The return of Jewish peoplehood?

In recent years however a return to the concept of Jewish peoplehood has appeared, that first felt in the corridors of academia and only now trickling down to the people.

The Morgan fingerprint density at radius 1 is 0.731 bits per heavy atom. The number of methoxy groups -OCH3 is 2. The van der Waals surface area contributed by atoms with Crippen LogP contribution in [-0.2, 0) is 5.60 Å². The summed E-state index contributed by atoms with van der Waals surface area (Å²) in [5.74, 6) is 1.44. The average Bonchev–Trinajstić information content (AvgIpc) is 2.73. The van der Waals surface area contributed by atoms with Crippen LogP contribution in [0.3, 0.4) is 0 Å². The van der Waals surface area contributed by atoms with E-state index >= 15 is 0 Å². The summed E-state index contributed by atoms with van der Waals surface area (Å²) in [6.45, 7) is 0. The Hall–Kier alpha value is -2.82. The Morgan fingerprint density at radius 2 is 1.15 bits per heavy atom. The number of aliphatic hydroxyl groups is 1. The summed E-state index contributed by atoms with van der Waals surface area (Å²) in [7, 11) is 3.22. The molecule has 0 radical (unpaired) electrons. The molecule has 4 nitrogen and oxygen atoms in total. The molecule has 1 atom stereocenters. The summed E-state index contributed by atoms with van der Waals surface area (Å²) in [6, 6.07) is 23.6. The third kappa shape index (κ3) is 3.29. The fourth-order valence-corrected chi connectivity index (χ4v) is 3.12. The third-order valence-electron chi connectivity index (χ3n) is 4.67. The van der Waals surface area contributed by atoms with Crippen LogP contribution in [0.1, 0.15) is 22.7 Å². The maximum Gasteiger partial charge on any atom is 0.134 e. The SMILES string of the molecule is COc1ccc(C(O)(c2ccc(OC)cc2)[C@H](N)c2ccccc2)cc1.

The term "peoplehood" may seem outdated to many. Many younger Western Jews would deem this term archaic, irrelevant to their concept of Judaism. We are constantly bombarded with messages - conscious and subconscious - that being Jewish is just like being Christian, Muslim or of any other religion. To follow a religion, one must adhere. But one who is part of a people can belong. "To belong" sits uncomfortably with the many Western Jews who hold a pantheon of identities in which being Jewish is merely an addendum to more important national, ethical and social ties. In recent years however a return to the concept of Jewish peoplehood has appeared, that first felt in the corridors of academia and only now trickling down to the people. IN 2000, the Nadav Fund commissioned a position paper titled "A Framework for Strategic Thinking about Jewish Peoplehood." The paper opens by remarking that "a small but growing number of Jewish organizations have started using the concept of 'Jewish peoplehood' in their work." The paper provided what was perhaps the first organized modern expression of Jewish peoplehood, codifying the concept and its value to the Jewish organizational structure. But, as the authors admifted in their conclusion, they "did not discuss in detail the translation of the theory of Jewish peoplehood into practice." Many papers and conferences have appeared in the interim, but achieved little success in impressing the concept of peoplehood into the Diaspora communal psyche. In fact, in 2006 noted sociologists Steven M. Cohen and Jack Wertheimer railed against the lack of interest in Jewish peoplehood among North American Jewish laity. The authors noted that "mounting evidence attests to a weakened identification among American Jews with their fellow Jews abroad, as well as a waning sense of communal responsibility at home. The once-forceful claims of Jewish 'peoplehood' have lost their power to compel." They pointed to the "currents in society at large and within Jewish communities themselves [that] began to erode this structure of world-wide allegiance." Cohen and Wertheimer analyzed how historically Jews from one part of the world would rally in support of Jews from another, culminating famously in the Soviet Jewry protests. These protests, the authors argue, could not take place today because of the waning influence of communal cohesion and of the sense of belonging to a distinctive people. Instead, the new globalist approach seeks to break down any remaining national, ethical and religious boundaries. THE ESSENTIALIST line of the parochial organizational structure has also been lost in this post-modern identity bazaar. One of the largest American Jewish organizations, the United Jewish Communities currently raises funds under the slogan "Live Generously: It Does a World of Good." This vague notion of charitable giving has detached itself from any calls on the community's Jewish character and uniqueness. Many in the Jewish world have tried to reverse these worrying trends by reconnecting Jews to their history, culture and traditions. One of the most successful is Birthright, which introduces the young assimilated and largely non-affiliated Jew to the concept of peoplehood by introducing them to their ancestral home. That a young suburban Jew-only-in-name could connect to a young Israeli, sharing little except a historical and familial bond, helps create a feeling of belonging to something beyond the simplistic artificial structures that have been created for them. However, Birthright is a drop in the ocean. We need to imbue the peoplehood concept onto the consciousness of Jews worldwide. One important new development intends to do just that. The Daniel Elazar Beit Va'ad Roundtable, among other objectives, seeks to galvanize a new approach to the reintroduction of peoplehood into the Jewish mainstream. The initiative features some of the best thinkers and practitioners on contemporary Jewish issues brainstorming about real answers to complex questions. The late Prof. Elazar himself was a leading political scientist and specialist in the study of federalism, political culture, the Jewish political tradition, Israel and the world Jewish community. Elazar, founder and president of the Jerusalem Center for Public Affairs, was one of the first to deal with the shrinking attachment to Jewish peoplehood decades ago. In his essay "The Jewish Political Tradition as the Basis for Jewish Civic Education: Pirkei Avot as an Example," he wrote: It is difficult to overemphasize the problems facing Jewish educators in interpreting Jewish peoplehood to American Jews in light of American view of the Jews as a religious group, first and foremost, and Judaism as a religion in the Protestant sense. Even sophisticated American Jewish scholars in fields other than Jewish studies often lack the sense of Jewish peoplehood which lies at the base of all proper Jewish identity. This initiative seeks to revive the Jewish political tradition and with it the return of Jewish peoplehood. The first discussion, held at the Center last month, was called "Integrating Jewish Peoplehood and Tikkun Olam and sought to amalgamate the seemingly contradictory notions of distinctive peoplehood and the universalistic concept of tikkun olam. The Roundtable is meant not to remain in the realm of the theory but will seek to create a group of Jewish leaders who can disseminate these concepts to the wider Jewish world. Perhaps one day in the future we'll be discussing the return of Jewish peoplehood. The writer is an editor at the Jerusalem Center for Public Affairs for the Middle East Strategic Information project.